"Do physically attractive women possess particularly attractive inner attributes?"So ask the authors of a study just out in Psychological Science: Don't Judge a Book by Its Cover, Revisited. Their answer? People do tend to judge (female) books by their covers, but we shouldn't.Psychologists Segal-Caspi and colleagues took 118 female Israeli students and videotaped them walking into a room and reading a weather forecast. Then other students - male and female - judged the 'targets' on attractiveness, but also tried to work out their personality, purely based on 60 seconds of video.So what happened?The judges judged prettier women as having stereotypically 'better' personality traits e.g. less neurotic and more friendly. Interestingly, both male and female judges did this, and there were no significant differences between the genders.So there's a tendency to think that those we find attractive are also beautiful on the inside - but, that's all an illusion, say the authors. The targets were also rated themselves on personality, and these self ratings told a different story - there was no correlation between personality and average ratings of attractiveness.There were however some small differences in self-reported values, with attractiveness being associated with valuing tradition and conformity, but not 'self-direction'.So there we have it. Books, covers, don't judge 'em by 'em. It would have been better if this study had included both male and female 'targets', though, and the whole thing does rely on the validity of self-report, though no more than any other psychology paper.The journal Psychological Science has been criticized recently, accused of publishing findings that probably aren't true and wouldn't be interesting even if they were. I don't think that applies to this, though.On the contrary, this is the kind of study that psychologists should do more of.The subject may seem crude, unsophisticated and not very 'scientific' but like it or not, it's one that people care about. Many people have strong views on issues like this (one way or the other), ones based essentially on hearsay, and personal recollections, i.e. on not much to speak of.By addressing issues such as these, psychologists could really help to clear up some messy debates and damaging misconceptions.Segal-Caspi, L., Roccas, S., and Sagiv, L. (2012). Don't Judge a Book by Its Cover, Revisited: Perceived and Reported Traits and Values of Attractive Women Psychological Science, 23 (10), 1112-1116 DOI: 10.1177/0956797612446349... Read more »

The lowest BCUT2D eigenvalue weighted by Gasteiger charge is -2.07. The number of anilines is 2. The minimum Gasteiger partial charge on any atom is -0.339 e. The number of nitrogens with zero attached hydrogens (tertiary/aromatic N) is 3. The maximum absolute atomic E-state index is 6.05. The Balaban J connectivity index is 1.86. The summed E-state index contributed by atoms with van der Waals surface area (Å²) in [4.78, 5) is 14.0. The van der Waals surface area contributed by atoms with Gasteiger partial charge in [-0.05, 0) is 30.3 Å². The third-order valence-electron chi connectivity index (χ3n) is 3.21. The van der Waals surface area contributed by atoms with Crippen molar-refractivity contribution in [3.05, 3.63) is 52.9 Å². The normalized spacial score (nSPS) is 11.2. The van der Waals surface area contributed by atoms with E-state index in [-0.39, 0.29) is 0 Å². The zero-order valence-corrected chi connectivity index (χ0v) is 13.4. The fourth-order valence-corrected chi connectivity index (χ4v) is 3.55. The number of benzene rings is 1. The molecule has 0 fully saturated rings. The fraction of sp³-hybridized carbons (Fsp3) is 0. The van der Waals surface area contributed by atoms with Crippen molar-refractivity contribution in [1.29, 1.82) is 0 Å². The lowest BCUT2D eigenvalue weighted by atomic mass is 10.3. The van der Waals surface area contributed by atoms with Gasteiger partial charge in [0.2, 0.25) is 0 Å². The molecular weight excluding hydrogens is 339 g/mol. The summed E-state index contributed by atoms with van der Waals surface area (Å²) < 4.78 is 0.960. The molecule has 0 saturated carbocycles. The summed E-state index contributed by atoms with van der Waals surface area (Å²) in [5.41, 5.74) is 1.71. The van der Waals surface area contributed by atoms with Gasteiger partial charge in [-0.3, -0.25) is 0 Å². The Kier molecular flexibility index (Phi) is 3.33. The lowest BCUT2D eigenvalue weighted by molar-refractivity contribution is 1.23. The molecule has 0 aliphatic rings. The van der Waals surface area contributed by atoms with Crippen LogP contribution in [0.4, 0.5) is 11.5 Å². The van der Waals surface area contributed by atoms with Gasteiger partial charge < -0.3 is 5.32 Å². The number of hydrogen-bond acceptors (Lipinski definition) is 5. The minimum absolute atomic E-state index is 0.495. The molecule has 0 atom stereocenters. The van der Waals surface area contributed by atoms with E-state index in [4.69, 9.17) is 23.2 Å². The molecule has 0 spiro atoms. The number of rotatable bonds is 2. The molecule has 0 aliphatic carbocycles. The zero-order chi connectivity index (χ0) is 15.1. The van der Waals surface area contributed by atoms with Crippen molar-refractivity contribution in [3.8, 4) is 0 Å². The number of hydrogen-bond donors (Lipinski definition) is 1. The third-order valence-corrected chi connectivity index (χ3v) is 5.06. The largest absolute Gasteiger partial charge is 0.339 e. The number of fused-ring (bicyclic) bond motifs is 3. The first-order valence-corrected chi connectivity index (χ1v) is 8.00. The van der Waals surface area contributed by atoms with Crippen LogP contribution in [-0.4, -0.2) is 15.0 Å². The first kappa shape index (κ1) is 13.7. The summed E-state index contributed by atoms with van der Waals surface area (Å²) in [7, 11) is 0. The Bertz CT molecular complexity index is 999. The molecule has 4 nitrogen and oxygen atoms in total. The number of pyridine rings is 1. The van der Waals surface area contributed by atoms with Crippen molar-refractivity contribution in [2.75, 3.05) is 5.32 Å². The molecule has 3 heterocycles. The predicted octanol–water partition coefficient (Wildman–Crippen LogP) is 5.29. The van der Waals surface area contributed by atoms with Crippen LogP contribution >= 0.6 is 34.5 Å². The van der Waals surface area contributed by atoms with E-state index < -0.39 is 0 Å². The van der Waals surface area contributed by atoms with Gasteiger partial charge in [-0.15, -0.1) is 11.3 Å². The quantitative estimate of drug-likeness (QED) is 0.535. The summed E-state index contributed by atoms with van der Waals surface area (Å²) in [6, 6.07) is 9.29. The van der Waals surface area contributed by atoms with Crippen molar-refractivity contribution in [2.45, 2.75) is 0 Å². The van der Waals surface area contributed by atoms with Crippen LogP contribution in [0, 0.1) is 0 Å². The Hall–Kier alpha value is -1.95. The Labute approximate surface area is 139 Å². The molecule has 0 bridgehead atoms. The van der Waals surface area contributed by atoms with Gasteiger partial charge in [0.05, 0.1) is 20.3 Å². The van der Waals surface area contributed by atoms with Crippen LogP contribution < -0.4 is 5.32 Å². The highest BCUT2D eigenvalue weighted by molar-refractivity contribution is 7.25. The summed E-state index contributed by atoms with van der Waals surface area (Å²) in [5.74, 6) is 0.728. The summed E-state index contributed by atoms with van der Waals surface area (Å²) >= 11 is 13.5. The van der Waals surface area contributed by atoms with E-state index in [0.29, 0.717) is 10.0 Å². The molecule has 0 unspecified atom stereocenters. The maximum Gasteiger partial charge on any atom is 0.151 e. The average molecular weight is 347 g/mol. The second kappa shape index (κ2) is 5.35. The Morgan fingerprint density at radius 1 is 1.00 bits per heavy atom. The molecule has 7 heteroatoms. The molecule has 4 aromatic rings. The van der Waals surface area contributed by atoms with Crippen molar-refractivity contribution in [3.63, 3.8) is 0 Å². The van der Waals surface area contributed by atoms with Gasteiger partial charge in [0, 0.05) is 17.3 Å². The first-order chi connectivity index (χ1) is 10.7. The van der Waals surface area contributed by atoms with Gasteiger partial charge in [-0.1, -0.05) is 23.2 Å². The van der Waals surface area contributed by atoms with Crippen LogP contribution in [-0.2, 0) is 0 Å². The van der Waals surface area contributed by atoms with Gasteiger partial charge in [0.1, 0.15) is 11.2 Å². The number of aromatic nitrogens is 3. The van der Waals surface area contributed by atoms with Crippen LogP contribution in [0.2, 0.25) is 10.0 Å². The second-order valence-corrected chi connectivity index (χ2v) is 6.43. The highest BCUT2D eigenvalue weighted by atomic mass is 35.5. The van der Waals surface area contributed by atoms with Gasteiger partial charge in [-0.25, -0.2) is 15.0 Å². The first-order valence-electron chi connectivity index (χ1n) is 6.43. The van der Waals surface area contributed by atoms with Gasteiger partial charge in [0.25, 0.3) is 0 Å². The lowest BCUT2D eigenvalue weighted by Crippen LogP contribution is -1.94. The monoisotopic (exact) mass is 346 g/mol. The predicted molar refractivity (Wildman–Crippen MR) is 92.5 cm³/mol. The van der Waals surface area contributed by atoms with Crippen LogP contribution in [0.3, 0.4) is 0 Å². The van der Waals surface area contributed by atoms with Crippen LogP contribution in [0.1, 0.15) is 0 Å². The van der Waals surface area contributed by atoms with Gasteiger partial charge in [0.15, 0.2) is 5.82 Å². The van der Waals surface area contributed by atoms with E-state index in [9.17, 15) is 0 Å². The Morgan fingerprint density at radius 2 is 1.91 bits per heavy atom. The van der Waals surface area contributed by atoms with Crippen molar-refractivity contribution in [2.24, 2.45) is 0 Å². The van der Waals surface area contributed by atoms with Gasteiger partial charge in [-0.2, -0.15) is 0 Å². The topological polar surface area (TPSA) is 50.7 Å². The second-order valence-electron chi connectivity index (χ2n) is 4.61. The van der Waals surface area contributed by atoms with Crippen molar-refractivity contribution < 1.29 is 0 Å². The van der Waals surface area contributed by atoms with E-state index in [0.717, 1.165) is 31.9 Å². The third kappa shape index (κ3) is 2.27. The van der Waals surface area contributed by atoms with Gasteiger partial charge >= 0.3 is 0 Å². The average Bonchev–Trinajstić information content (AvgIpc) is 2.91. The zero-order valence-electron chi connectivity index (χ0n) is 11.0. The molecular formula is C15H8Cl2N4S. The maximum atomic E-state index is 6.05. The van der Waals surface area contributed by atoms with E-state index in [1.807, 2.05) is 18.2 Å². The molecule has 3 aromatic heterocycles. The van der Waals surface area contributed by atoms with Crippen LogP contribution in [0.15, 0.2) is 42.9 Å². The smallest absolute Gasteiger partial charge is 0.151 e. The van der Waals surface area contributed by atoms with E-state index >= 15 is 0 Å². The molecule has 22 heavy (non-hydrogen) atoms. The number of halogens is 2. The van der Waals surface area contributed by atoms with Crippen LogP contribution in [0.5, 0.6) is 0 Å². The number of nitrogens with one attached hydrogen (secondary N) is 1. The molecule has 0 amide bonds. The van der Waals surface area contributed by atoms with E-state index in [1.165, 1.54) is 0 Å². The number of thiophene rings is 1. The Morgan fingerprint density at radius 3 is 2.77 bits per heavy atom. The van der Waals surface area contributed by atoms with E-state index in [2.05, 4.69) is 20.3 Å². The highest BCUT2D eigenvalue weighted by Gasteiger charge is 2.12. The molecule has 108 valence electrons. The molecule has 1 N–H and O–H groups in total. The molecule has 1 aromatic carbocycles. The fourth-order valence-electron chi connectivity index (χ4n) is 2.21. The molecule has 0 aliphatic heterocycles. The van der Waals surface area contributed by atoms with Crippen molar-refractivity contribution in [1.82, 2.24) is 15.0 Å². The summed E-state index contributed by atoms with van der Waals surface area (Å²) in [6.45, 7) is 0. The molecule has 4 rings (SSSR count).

Segal-Caspi, L., Roccas, S., & Sagiv, L. (2012) Don't Judge a Book by Its Cover, Revisited: Perceived and Reported Traits and Values of Attractive Women. Psychological Science, 23(10), 1112-1116. DOI: 10.1177/0956797612446349